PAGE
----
German car maker Volkswagen will pay an additional €2.5 billion ($3 billion) fine for installing emissions cheating software in its diesel vehicles. The scandal has now cost the company around $30 billion.
“The reason is an increase in provisions relating to the buyback/retrofit program for 2.0l TDI vehicles, which is part of the settlements in North America that is proving to be far more technically complex and time-consuming,” the company said in a statement on Friday.
The group has recalled around 11 million vehicles worldwide since admitting two years ago it cheated on emissions tests in the United States.
Shares in the company were down 1.27 percent on the news.
“The size of the provision is surprisingly large, considering the numbers of cars involved isn’t very large,” said Juergen Pieper, a Frankfurt-based analyst with Bankhaus Metzler, as quoted by Bloomberg.“It shows VW remains some distance from coming through the scandal.”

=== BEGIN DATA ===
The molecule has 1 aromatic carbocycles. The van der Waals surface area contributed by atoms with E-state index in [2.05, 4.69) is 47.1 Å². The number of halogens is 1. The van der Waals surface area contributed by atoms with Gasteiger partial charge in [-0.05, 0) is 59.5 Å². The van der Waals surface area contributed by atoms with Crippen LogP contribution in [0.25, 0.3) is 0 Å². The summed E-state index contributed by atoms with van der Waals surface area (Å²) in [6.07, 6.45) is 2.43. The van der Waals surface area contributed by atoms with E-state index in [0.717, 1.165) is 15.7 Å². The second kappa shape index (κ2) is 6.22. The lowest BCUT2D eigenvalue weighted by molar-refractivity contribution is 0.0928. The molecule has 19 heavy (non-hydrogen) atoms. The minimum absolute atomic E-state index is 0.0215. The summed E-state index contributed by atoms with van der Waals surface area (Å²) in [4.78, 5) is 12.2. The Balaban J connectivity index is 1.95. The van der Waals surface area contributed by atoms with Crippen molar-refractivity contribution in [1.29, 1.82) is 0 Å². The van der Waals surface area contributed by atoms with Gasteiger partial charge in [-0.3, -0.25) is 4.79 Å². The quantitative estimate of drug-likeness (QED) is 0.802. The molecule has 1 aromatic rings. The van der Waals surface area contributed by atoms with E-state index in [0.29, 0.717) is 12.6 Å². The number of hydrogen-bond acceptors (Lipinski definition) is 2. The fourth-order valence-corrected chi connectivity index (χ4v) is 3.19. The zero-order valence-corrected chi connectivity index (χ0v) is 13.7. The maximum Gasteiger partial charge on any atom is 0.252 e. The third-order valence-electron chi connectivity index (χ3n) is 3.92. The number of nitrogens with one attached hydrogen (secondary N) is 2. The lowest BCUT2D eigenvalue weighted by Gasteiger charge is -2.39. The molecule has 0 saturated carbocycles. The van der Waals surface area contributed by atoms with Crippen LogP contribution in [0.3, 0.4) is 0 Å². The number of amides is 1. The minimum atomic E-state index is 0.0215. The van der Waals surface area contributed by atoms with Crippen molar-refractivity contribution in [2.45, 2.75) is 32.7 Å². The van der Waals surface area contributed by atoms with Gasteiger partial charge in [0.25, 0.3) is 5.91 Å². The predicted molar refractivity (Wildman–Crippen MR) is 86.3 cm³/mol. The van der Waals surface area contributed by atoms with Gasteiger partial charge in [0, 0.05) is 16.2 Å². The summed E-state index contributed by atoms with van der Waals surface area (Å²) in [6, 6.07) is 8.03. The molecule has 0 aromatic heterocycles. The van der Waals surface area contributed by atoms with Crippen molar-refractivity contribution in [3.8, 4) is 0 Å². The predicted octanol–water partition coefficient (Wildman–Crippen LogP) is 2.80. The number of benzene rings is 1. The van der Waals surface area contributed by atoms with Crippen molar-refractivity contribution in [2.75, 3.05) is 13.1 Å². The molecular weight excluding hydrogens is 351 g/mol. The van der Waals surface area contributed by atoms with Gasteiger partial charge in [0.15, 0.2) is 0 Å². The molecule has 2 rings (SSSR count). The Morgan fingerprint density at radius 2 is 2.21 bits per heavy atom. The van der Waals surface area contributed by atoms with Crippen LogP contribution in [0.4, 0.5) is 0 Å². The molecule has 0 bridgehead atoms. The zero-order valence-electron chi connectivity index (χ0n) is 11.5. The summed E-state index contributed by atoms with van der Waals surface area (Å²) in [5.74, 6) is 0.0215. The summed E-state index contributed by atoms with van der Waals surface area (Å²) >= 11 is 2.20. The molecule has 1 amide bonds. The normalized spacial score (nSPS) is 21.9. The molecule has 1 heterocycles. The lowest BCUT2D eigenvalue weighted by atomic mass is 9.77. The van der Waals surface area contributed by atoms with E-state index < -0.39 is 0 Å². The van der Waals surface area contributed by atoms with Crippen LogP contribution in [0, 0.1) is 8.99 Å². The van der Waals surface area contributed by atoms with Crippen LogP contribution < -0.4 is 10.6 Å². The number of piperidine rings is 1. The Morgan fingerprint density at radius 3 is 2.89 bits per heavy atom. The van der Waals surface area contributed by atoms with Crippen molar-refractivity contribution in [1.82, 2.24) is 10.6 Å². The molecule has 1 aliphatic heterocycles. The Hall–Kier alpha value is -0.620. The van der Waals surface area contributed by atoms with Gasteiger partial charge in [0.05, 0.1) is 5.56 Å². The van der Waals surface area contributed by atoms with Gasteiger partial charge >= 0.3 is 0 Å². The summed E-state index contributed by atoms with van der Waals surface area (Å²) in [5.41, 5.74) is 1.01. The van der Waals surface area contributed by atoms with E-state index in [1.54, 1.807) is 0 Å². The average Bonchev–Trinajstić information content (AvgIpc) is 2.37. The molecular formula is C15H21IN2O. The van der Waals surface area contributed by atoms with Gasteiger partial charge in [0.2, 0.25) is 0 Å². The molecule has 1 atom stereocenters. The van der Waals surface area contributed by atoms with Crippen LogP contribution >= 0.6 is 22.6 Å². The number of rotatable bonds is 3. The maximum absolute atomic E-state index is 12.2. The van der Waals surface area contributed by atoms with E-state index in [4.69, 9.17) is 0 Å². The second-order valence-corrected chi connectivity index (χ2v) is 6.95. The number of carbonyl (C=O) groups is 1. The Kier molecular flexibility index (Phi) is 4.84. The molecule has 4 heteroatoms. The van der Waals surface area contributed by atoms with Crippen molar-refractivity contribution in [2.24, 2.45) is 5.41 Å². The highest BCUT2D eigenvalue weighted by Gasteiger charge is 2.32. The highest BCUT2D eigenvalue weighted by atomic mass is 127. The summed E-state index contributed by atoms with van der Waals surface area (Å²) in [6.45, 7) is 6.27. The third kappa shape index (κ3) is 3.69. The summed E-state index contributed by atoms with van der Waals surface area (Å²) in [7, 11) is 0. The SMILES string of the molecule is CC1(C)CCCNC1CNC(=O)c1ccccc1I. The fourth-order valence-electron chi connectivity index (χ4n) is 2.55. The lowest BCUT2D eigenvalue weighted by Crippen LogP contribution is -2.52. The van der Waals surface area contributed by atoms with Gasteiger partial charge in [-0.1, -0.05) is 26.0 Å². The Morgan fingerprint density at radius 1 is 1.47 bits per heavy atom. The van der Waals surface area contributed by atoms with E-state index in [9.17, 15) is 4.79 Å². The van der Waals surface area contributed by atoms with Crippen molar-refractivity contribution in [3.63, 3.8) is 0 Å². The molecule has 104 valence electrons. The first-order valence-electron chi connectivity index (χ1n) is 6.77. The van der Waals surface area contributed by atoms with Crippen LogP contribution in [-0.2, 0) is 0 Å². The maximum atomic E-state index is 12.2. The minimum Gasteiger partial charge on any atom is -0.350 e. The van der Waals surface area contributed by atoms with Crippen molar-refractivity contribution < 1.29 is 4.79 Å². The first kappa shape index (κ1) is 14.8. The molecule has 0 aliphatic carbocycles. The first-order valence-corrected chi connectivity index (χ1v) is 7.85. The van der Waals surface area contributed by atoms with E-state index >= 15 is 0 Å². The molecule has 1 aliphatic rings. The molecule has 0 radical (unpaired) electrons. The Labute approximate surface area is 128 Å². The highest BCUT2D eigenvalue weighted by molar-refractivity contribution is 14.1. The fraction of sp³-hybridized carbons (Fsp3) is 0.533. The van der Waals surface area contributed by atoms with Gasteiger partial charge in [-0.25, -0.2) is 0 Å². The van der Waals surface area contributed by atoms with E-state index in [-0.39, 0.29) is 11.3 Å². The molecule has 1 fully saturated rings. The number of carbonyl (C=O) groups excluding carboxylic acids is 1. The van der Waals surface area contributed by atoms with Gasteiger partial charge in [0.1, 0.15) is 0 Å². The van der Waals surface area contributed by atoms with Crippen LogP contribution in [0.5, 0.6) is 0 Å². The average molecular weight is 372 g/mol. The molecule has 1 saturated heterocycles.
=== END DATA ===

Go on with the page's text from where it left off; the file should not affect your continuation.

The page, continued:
The VW penalty is the largest criminal fine ever negotiated by the US government for any car maker, more than the fines levied in recent years against Toyota, General Motors, and Japanese airbag supplier Takata.
On Wednesday, German prosecutors said they had arrested a second employee of the luxury carmaker Audi, which belongs to VW, and is also involved in its emissions cheating scandal.
German media claim the person is Wolfgang Hatz, who stepped down from his post on Porsche’s management board last year after being suspended over the “dieselgate” investigation. He also worked as head of engine development at Audi from 2001 to 2007.